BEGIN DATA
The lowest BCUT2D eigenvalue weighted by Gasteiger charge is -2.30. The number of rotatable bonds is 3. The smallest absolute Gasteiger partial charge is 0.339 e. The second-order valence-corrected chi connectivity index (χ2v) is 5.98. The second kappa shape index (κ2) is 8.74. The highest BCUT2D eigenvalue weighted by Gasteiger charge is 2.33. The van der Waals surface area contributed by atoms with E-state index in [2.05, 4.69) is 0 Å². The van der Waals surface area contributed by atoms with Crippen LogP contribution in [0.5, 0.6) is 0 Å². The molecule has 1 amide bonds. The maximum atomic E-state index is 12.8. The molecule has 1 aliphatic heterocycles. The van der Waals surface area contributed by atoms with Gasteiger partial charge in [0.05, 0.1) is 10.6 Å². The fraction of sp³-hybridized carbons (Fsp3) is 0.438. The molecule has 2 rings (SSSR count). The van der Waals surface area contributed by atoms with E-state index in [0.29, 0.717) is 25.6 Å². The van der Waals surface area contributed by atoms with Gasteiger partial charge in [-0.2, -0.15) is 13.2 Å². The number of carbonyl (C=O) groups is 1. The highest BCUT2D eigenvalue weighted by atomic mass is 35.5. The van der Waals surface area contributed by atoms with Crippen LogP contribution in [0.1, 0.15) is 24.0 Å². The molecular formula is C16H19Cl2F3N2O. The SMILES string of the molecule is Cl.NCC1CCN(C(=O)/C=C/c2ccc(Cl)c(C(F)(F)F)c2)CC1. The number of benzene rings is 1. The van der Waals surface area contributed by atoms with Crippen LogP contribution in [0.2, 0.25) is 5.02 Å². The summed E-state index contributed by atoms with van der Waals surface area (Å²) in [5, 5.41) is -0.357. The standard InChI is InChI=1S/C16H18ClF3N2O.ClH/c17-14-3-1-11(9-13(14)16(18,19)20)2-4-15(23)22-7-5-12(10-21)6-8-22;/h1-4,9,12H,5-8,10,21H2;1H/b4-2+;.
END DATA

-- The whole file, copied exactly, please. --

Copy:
The lowest BCUT2D eigenvalue weighted by Gasteiger charge is -2.30. The number of rotatable bonds is 3. The smallest absolute Gasteiger partial charge is 0.339 e. The second-order valence-corrected chi connectivity index (χ2v) is 5.98. The second kappa shape index (κ2) is 8.74. The highest BCUT2D eigenvalue weighted by Gasteiger charge is 2.33. The van der Waals surface area contributed by atoms with E-state index in [2.05, 4.69) is 0 Å². The van der Waals surface area contributed by atoms with Crippen LogP contribution in [0.5, 0.6) is 0 Å². The molecule has 1 amide bonds. The maximum atomic E-state index is 12.8. The molecule has 1 aliphatic heterocycles. The van der Waals surface area contributed by atoms with Gasteiger partial charge in [0.05, 0.1) is 10.6 Å². The fraction of sp³-hybridized carbons (Fsp3) is 0.438. The molecule has 2 rings (SSSR count). The van der Waals surface area contributed by atoms with E-state index in [0.29, 0.717) is 25.6 Å². The van der Waals surface area contributed by atoms with Gasteiger partial charge in [-0.2, -0.15) is 13.2 Å². The number of carbonyl (C=O) groups is 1. The highest BCUT2D eigenvalue weighted by atomic mass is 35.5. The van der Waals surface area contributed by atoms with Crippen LogP contribution in [0.1, 0.15) is 24.0 Å². The molecular formula is C16H19Cl2F3N2O. The SMILES string of the molecule is Cl.NCC1CCN(C(=O)/C=C/c2ccc(Cl)c(C(F)(F)F)c2)CC1. The number of benzene rings is 1. The van der Waals surface area contributed by atoms with Crippen LogP contribution in [0.2, 0.25) is 5.02 Å². The summed E-state index contributed by atoms with van der Waals surface area (Å²) in [5, 5.41) is -0.357. The standard InChI is InChI=1S/C16H18ClF3N2O.ClH/c17-14-3-1-11(9-13(14)16(18,19)20)2-4-15(23)22-7-5-12(10-21)6-8-22;/h1-4,9,12H,5-8,10,21H2;1H/b4-2+;.